The Sustainable and Not-So-Sustainable Facts About Eating Yogurt
Last weekend, I went into the grocery store with a short list of very specific items I needed for the day’s cooking, just as I had done a thousand times before. As I was looking for my favorite Kitehill almond-milk cheese, I suddenly became acutely aware that I was all alone in the back of the store.
That’s when I noticed it - the 40-ft. long wall of floor-to ceiling glass refrigerators and the rows upon rows of plastic yogurt containers behind them.
Standing there, in front of the many thousands of plastic containers in every variety, shape, sizes, and colors, I fell into shock for a moment, dumbfounded by the sheer mass of it all. One minute I was standing there, looking at a tiny section of containers; the next, my mind's eye had zoomed out to the umbrella, global view of it all; and suddenly, I realized I was a tiny dot in the sea of all of that plastic. I stood motionless, too freaked out to move. It wasn’t until a moment later, when my husband found me still standing in the aisle that I could shake myself out of it, and I began to process what I was seeing and what it all meant.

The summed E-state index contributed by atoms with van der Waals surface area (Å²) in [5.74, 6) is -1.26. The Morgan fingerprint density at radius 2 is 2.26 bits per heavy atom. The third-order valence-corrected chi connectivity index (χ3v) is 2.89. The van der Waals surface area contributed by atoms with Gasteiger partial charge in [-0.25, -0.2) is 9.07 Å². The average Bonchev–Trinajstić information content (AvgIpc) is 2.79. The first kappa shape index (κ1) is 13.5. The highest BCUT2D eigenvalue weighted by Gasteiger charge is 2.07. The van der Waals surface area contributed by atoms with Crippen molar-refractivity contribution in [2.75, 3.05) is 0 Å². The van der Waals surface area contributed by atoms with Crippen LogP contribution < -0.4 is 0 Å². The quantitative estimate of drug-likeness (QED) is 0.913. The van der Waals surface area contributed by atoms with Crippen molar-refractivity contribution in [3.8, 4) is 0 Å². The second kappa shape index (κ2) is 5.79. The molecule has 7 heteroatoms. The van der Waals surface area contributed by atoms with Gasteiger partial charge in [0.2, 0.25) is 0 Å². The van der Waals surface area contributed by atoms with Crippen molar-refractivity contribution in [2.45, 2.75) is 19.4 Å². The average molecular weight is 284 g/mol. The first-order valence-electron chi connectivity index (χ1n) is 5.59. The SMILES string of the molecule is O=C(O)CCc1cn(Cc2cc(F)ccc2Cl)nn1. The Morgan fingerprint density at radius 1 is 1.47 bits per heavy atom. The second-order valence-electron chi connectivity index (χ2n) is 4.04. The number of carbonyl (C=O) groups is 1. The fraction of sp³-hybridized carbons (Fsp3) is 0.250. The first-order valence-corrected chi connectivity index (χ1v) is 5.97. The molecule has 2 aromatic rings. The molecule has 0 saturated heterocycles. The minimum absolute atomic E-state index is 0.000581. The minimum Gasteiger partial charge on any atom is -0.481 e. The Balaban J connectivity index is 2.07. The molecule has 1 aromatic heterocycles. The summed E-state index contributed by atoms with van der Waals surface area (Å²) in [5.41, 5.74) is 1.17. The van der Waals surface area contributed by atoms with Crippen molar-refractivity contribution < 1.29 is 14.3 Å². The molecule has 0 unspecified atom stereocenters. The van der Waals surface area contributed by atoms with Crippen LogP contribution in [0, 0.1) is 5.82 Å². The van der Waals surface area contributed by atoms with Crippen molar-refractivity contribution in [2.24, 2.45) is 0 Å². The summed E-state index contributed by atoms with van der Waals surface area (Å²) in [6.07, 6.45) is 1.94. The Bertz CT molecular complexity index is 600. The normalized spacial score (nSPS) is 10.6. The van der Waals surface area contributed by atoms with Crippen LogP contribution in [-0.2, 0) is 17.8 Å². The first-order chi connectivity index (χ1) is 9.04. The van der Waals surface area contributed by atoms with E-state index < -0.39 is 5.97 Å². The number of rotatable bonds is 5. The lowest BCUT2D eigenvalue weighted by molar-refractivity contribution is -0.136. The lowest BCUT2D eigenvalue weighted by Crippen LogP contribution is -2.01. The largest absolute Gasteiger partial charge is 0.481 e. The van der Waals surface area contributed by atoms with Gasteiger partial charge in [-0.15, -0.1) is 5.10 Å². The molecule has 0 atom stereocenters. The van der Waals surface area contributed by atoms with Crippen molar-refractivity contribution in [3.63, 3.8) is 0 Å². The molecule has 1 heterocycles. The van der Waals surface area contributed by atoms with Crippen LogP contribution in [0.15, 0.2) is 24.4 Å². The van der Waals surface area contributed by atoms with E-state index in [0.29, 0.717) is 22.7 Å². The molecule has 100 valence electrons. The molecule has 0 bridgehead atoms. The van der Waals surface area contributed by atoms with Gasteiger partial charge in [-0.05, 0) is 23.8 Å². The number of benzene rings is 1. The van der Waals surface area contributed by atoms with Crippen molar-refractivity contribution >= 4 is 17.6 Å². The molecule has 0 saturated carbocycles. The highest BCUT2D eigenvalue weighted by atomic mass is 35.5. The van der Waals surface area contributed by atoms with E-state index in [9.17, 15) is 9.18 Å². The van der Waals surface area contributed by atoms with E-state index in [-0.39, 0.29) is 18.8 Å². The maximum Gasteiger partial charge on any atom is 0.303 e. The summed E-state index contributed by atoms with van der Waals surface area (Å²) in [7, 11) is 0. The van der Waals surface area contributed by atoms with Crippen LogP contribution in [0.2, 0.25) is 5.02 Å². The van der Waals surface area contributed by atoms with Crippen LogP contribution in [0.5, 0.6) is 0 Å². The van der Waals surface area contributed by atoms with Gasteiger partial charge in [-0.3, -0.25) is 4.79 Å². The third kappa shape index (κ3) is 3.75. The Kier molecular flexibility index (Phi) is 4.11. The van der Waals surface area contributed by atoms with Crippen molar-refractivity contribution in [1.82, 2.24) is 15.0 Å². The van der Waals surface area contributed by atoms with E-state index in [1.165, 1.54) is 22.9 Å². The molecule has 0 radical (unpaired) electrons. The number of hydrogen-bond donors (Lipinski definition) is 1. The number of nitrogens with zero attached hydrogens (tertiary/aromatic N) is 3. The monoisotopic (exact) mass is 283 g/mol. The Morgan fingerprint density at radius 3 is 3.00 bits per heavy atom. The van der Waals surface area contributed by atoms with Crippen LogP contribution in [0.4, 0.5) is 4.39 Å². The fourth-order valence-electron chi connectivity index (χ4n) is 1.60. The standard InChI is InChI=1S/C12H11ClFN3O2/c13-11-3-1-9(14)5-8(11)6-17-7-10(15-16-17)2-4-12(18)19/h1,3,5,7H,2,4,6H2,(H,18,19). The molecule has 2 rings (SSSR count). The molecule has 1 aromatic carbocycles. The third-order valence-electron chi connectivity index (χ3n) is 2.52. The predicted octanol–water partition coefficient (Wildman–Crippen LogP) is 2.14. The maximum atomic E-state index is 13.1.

If you think all of those plastic containers are going to be recycled, think again. Contrary to popular belief, only a small fraction of the plastic yogurt containers you recycle will actually be recycled.
That’s because nearly all yogurt containers are made plastic #5 polypropylene, which costs more to recycle, so many garbage companies won’t recycle it. Most likely, they will either melt them or ship them as-is overseas to be used as energy or as "mixed plastics". Most #5 plastics will likely end up in landfills which do not provide a sufficient environment for them to break down unless the plastics are made of a bio-based material, which are designed to be more easily biodegradable.
With over 200 billion pounds of new plastic material being manufactured every year, plastic packaging pollution continues to be a significant source of environmental pollution on land and sea throughout the world.
If you must still buy yogurt in containers, then consider buying in larger sizes. Alternatively, the Preserve company have teamed up with Whole Foods to create Gimme 5 collection bins in some communities across the U.S. Where you can drop off your #5 plastic containers and they’ll collect and process them into new Preserve products such as toothbrushes, food storage containers, and grocery bags. Of course, the most sustainable solution for the time being is to consider buying in bigger containers, and to reuse or upcycle the containers.
When I lived in China, there was a French yogurt company that actually delivered yogurt in glass containers to my door every week for a small returnable deposit. It was, by far, the best-tasting and most sustainable yogurt I’ve ever had.
Maybe it’s time to revisit some old-world solutions? If anyone wants to take on the challenge of this idea as a business venture, please write me and let me know?
17 Ways to Use Re-Use Yogurt Containers
Where to Drop Off Your Yogurt Containers: